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Understanding Post-Truth Political Language|Swagat Baruah

Swagat Baruah

It is a well acknowledged fact that politicians are supposed to be professional liars, even better than actors, and that they must have a grand appetite for criticisms. Anything otherwise would ensure a political doom.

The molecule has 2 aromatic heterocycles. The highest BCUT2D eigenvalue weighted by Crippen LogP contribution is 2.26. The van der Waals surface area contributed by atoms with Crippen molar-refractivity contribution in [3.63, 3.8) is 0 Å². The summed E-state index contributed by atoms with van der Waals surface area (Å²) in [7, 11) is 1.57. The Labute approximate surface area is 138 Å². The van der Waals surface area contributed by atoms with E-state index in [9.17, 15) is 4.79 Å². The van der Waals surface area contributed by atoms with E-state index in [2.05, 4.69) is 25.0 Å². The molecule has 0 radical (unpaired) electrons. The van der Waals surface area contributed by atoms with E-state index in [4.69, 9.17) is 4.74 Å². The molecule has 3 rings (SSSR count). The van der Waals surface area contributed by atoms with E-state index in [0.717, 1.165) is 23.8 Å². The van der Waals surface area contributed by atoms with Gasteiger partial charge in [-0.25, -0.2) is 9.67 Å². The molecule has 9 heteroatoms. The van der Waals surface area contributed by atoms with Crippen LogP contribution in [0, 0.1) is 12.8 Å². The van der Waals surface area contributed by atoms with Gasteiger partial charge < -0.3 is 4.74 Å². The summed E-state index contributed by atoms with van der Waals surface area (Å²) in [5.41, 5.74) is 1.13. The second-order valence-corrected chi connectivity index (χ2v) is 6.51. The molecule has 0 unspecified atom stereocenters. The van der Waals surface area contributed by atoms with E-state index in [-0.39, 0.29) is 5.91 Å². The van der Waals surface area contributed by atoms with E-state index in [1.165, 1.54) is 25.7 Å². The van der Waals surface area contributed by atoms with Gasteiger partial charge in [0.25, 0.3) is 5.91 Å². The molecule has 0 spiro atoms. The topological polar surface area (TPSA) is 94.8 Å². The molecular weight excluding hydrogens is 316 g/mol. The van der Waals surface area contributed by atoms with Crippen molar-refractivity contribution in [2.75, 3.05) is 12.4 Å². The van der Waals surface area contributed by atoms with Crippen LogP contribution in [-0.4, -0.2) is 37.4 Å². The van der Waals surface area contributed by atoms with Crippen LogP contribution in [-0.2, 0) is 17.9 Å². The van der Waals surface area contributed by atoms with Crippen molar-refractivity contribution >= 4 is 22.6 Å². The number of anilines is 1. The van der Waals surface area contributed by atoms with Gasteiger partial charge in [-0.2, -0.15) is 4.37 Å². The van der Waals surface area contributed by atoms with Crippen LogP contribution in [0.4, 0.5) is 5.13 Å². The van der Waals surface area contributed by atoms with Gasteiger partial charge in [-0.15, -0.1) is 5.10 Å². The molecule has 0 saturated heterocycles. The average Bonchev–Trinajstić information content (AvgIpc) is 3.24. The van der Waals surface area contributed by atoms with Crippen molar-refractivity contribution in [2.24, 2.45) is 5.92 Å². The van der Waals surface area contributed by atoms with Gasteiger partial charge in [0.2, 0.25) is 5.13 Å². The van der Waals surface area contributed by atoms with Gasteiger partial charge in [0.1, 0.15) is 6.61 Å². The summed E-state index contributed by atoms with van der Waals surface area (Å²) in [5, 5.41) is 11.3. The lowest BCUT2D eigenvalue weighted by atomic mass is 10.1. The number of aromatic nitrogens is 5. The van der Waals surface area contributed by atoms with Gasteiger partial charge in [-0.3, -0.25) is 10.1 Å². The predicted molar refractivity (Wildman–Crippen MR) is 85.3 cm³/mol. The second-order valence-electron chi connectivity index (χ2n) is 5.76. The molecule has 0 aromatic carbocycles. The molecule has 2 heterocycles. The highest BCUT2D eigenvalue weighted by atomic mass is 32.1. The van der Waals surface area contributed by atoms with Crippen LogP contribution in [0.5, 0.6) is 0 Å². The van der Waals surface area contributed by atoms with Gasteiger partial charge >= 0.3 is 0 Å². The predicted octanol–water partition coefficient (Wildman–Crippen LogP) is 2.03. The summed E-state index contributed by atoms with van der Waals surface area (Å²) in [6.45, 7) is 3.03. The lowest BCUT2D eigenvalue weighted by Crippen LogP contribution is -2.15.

Amongst the absurdities of 2016, which were in surplus, the one that really stood out and will continue to stand out as a fascinating fact for the forthcoming generations, was Donald Trump being declared the winner of the 2016 US Elections, defeating an evenly less favoured but not equally disliked Hillary Clinton. The 2016 elections was marked by an emerging ‘post-truth’ politics, the word ‘post-truth’ also being declared the ‘word of the year 2016’ by Oxford Dictionary, an era marked by political debates based on rumours and hearsay, an increasingly dangerous reliance on social media for news and appealing to the disturbed emotions of the masses which can be argued, has been going on for many years in politics. Post-truth meaning a political era where public opinion is framed largely on emotional and personal appeal rather than on facts and objective reports and ‘policy truths.’ This is disturbing since it might go on to be the greatest 21st century political threat, like communist dialect was of the 20th century.  But unlike the communist dictators of the 20th Century, who placed heavy reliance on language as the primary means of deceit, going to the extent of using punctuations to further government propaganda, the post-truth era sees politicians departing from the heavy reliance on language, rather they deny language, they deny everything, and they seem to thrive in their tactics of denial. In the recent 12th January confirmation hearing of the incoming Secretary of State Rex Tillerson, he was asked various questions, his opinions on various affairs the United States is engaged with to which he had only one answer- “I’m afraid I don’t have enough information to comment on that issue.” He took it to a shameful limit which made him look like an accused who has been tutored to answer everything in negative to the prosecutor’s questions. He even tried to plead ignorance to the fact that women in Saudi Arabia are not allowed to drive, a fact which has, over the time, become a ‘Saudi Arabian feature’. If this is the ‘information’ he has on the state of affairs of an important ally like Saudi Arabia, can he be expected to have an understanding of the diplomatic affairs of his country? Or does he expect that his denial will result in an annihilation of all the problems that now infect the world?